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A.—The Historia Acephala.


This most important document was brought to light in 1738 by the Marchese F. Scipio Maffei († 1755), from a Latin ms. (uncial parchment) in the Chapter Library at Verona. It was reprinted from Maffei’s Osservazioni Letterarie in the Padua edition of Athanasius; also in 1769 by Gallandi (Bibl. Patr. v. 222), from which edition (the reprint in Migne, xxvi. 1443 sqq. being full of serious misprints) the following version has been made. The Latin text (including letters 46, 47, and a Letter of the Council of Sardica) is very imperfect, but the annalist is so careful in his reckonings, and so often repeats himself, that the careful reader can nearly always use the document to make good its own gaps or wrong readings. Beyond this (except the insertion of the consuls for 372, §17 ad fin.) the present editor has not ventured37673767    The corrections were made before he could obtain the essay and text of Sievers (Zeitsch. Hist. Theol. 1868), where he now finds them nearly all anticipated. Sievers’ discussion has been carefully and gratefully used, but his text is defective, especially from the accidental omission of one of the key-clauses of the whole (§17). to go. The importance and value of the fragment must now be shewn.

The annalist evidently writes under the episcopate of Theophilus, to which he hurriedly brings down his chronology after the death of Athanasius (§19). At the fortieth anniversary of the episcopate of Athanasius, June 8, 368, he makes a pause (§17) in order to reckon up his dates. This passage is the key of the whole of his chronological data. He accounts for the period of forty years (thus placing the accession of Ath. at June 8, 328, in agreement with the Index), shewing how it is exactly made up by the periods of ‘exile’ and of ‘quiet’ previously mentioned. To ‘quiet’ he assigns ‘xxii years v months and x days,’ to ‘exile’ xvii years vi months xx days; total xl years. He then shews how the latter is made up by the several exiles he has chronicled. As the text stands we have the following sum:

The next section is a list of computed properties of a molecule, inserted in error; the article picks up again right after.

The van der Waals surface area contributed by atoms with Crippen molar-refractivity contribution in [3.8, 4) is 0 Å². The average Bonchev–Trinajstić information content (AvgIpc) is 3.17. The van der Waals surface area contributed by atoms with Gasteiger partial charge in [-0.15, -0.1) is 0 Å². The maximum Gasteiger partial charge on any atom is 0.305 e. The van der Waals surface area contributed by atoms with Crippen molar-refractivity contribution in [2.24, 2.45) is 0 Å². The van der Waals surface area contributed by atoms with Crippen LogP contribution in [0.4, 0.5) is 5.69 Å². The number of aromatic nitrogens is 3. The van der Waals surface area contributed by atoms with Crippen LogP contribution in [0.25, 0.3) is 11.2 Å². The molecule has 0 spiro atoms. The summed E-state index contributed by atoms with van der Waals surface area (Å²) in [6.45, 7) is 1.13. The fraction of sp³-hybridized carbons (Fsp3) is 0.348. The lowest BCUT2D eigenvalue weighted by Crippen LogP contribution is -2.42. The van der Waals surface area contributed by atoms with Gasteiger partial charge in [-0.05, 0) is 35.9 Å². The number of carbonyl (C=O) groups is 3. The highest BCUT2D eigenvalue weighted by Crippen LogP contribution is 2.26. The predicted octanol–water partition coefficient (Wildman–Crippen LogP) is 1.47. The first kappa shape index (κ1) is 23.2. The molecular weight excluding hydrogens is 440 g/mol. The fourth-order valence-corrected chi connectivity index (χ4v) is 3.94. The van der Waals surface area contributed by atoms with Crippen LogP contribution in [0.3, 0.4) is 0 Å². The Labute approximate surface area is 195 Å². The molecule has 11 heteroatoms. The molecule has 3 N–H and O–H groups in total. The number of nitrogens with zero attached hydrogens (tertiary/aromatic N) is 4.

Table A.



xc months

iii days



lxxii "

xiv "


xv "

xxii "


iv "

‘exact result’

xvii years

vi months

xx days

Now the exact result of the figures as they stand is 182 months, 9 days, i.e. 15 years 2 months and 9 days, or 2 years 4 months and 11 days too little. Moreover of the well-known ‘five exiles,’ only four are accounted for. An exile has thus dropped out, and an item of 2 years 4 months 11 days. Now this corresponds exactly with the interval from Epiphi 17 (July 11), 335 (departure for Tyre, Fest. Ind. viii), to Athyr 27 (Nov. 23), 337 496 (return to Alexandria F. I. x). The annalist then (followed apparently by Theodt. H. E. ii. 1) reckoned the first exile at the above figure. But what of the first figure in our table, xc months iii days? It again exactly coincides with the interval from Pharm. 21 (Apr. 16, Easter Monday), 339 to Paophi 24 (Oct. 21), 346, on which day (§1) Athan. returned from his second exile. This double coincidence cannot be an accident. It demonstrates beyond all dispute that the missing item of ‘ann. ii, mens. iv, d. xii’ has dropped out after ‘Treveris in Galliis,’ and that ‘mens. xc, dies iii’ relates to the second exile, so that, in §1 also, the annalist wrote not ‘annos vi’ but ‘annos vii menses vi dies iii,’ which he repeats §17 by its equivalent ‘mens. xc, d. iii,’ while words have dropped out in §1 to the effect of what is supplied in brackets. (Hefele, ii. 50, Eng. Tr., is therefore in error here).

I would add that the same obvious principle of correcting a clearly corrupt figure by the writer’s own subsequent reference to it, enables us also to correct the last figures of §2 by those of §5, to correct the items by the sum total of §§6, 7, and lastly to correct the corrupt readings ‘Gregorius’ for Georgius, and ‘Constans’ for Constantius, by the many uncorrupt places which shew that the annalist himself was perfectly aware of the right names.

In one passage alone (§13 ‘Athyr’ twice for Mechir, cf. Fest. Ind. viii) is conjecture really needed; but even here the consuls are correctly given, and support the right date.

We are now in a position to construct tables of ‘exiles’ and ‘quiet’ periods from the Historia as corrected by itself.

Table B. Exiles &c., of Athanasius.

Exiles lasted






(a) ii



(b) Epiphi 17, 335 (July 11)